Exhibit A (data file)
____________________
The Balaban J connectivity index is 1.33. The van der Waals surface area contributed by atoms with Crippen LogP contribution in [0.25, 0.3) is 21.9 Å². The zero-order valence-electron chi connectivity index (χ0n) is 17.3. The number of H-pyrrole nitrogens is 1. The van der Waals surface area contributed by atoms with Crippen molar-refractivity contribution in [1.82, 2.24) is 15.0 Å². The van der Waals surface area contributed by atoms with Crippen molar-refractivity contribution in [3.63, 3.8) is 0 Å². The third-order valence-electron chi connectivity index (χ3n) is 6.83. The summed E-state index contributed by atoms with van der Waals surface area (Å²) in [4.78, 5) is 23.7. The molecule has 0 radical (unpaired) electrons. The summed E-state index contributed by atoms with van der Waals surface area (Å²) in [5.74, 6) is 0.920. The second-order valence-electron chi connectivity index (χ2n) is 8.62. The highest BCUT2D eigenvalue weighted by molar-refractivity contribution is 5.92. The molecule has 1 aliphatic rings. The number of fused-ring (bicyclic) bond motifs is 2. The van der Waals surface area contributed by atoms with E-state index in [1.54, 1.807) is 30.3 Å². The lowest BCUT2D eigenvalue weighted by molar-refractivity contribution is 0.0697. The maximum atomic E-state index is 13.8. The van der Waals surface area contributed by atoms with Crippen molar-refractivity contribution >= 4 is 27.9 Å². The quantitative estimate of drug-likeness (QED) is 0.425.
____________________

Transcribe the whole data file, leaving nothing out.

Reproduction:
The Balaban J connectivity index is 1.33. The van der Waals surface area contributed by atoms with Crippen LogP contribution in [0.25, 0.3) is 21.9 Å². The zero-order valence-electron chi connectivity index (χ0n) is 17.3. The number of H-pyrrole nitrogens is 1. The van der Waals surface area contributed by atoms with Crippen molar-refractivity contribution in [1.82, 2.24) is 15.0 Å². The van der Waals surface area contributed by atoms with Crippen molar-refractivity contribution in [3.63, 3.8) is 0 Å². The third-order valence-electron chi connectivity index (χ3n) is 6.83. The summed E-state index contributed by atoms with van der Waals surface area (Å²) in [4.78, 5) is 23.7. The molecule has 0 radical (unpaired) electrons. The summed E-state index contributed by atoms with van der Waals surface area (Å²) in [5.74, 6) is 0.920. The second-order valence-electron chi connectivity index (χ2n) is 8.62. The highest BCUT2D eigenvalue weighted by molar-refractivity contribution is 5.92. The molecule has 1 aliphatic rings. The number of fused-ring (bicyclic) bond motifs is 2. The van der Waals surface area contributed by atoms with E-state index in [1.54, 1.807) is 30.3 Å². The lowest BCUT2D eigenvalue weighted by molar-refractivity contribution is 0.0697. The maximum atomic E-state index is 13.8. The van der Waals surface area contributed by atoms with Crippen molar-refractivity contribution >= 4 is 27.9 Å². The quantitative estimate of drug-likeness (QED) is 0.425.